The Mid-Life Crisis Of A Jarhead Turned Manager

Randy Salars
With my honey at FreedomFest ’08

As I was sitting in my large, overstuffed office chair surveying my employees going about their business, I knew that something wasn’t quite right, but I couldn’t put my finger on it.

Supposedly, I had it all.

Or at least a lot.

A large happy family.  Manager of a thriving physical therapy practice.  A nice home. Living in a small, friendly town that advertised its 4-gentle seasons.

Sure, I could always do better, but I knew the stress was slowly killing me.

And I was bored.  I kept asking myself the question . . .

Is this all there is?

Deep down, I wasn’t very content and I knew it.

I had spent much of my earlier life as an explorer, treasure hunter and traveler with an insatiable case of wanderlust.

Camp Muchuck, S. Korea around 1983 USMC 3rd Force Recon

I was still very much in love with my wife and things were going well, but it seemed I had friends passing away on all sides, the kids had moved out and we were stuck in a rut.

I had recently read the book “Man’s Search For Meaning” where a guy by the name of Viktor Frankl had been imprisoned in the prisoner of war camp Auschwitz during WW2 and he had watched his parents, brother, and pregnant wife perish, while he remained alive.

He finally came to the conclusion that humankind cannot avoid suffering but we can choose how to cope with it, find meaning in it, and move forward with renewed purpose.

And like Frankl, I decided to take the bull by the horns and try and find some meaning in my life.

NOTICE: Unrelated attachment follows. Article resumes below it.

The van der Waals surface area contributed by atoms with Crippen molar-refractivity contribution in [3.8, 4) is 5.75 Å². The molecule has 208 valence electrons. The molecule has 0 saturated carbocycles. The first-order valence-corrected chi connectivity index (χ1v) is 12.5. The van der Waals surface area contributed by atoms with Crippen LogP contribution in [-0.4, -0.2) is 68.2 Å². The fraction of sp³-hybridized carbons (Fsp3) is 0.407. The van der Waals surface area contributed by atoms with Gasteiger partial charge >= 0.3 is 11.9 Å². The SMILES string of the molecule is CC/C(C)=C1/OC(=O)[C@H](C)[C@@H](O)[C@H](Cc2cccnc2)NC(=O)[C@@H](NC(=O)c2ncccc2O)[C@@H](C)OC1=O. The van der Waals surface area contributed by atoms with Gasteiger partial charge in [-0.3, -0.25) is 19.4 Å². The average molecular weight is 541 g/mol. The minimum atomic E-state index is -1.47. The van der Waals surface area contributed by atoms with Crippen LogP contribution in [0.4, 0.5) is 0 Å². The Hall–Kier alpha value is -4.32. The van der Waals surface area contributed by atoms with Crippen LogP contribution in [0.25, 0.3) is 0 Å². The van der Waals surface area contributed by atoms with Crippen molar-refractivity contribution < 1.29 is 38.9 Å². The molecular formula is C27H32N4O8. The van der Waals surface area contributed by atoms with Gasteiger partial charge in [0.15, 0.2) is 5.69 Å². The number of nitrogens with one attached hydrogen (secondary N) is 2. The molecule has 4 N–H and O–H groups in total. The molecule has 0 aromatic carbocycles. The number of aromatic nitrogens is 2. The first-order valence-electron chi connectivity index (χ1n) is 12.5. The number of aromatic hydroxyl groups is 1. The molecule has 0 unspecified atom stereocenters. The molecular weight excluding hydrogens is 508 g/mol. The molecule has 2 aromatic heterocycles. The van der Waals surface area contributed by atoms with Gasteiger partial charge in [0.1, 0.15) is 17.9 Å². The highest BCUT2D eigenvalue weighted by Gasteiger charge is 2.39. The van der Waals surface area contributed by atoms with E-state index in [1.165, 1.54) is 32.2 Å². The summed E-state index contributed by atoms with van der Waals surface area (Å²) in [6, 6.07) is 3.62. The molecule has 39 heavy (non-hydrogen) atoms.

How service gave me joy

I left my position at the therapy practice and after awhile took a job as an executive director for a non-profit rescue mission.

It consisted of a soup kitchen, food pantry, clothing bank, thrift store and homeless shelter.  The pay was lousy and the hours were long.  There were constant fights, arguments and trouble as we went about our task of feeding, clothing and sheltering those in need.

But after awhile, I began to have an amazing feeling rising up within me.

It was the pure joy of service!

Joyful servers
Some happy volunteers make lunch in the soup kitchen

Slowly I became aware that each act of service has an almost spiritual quality about it, and as we touch the lives of our fellow men who share our world a little bit of joy is given to each of us.

Even when we receive no thanks in return, we still receive that feeling of joy when we serve.  Through the years my heart has been changed and softened through service.

So if you are bored or feel like you are in a rut, I invite you to boldly step out into the world, get your hands dirty and serve your neighbor.

Warm Regards,

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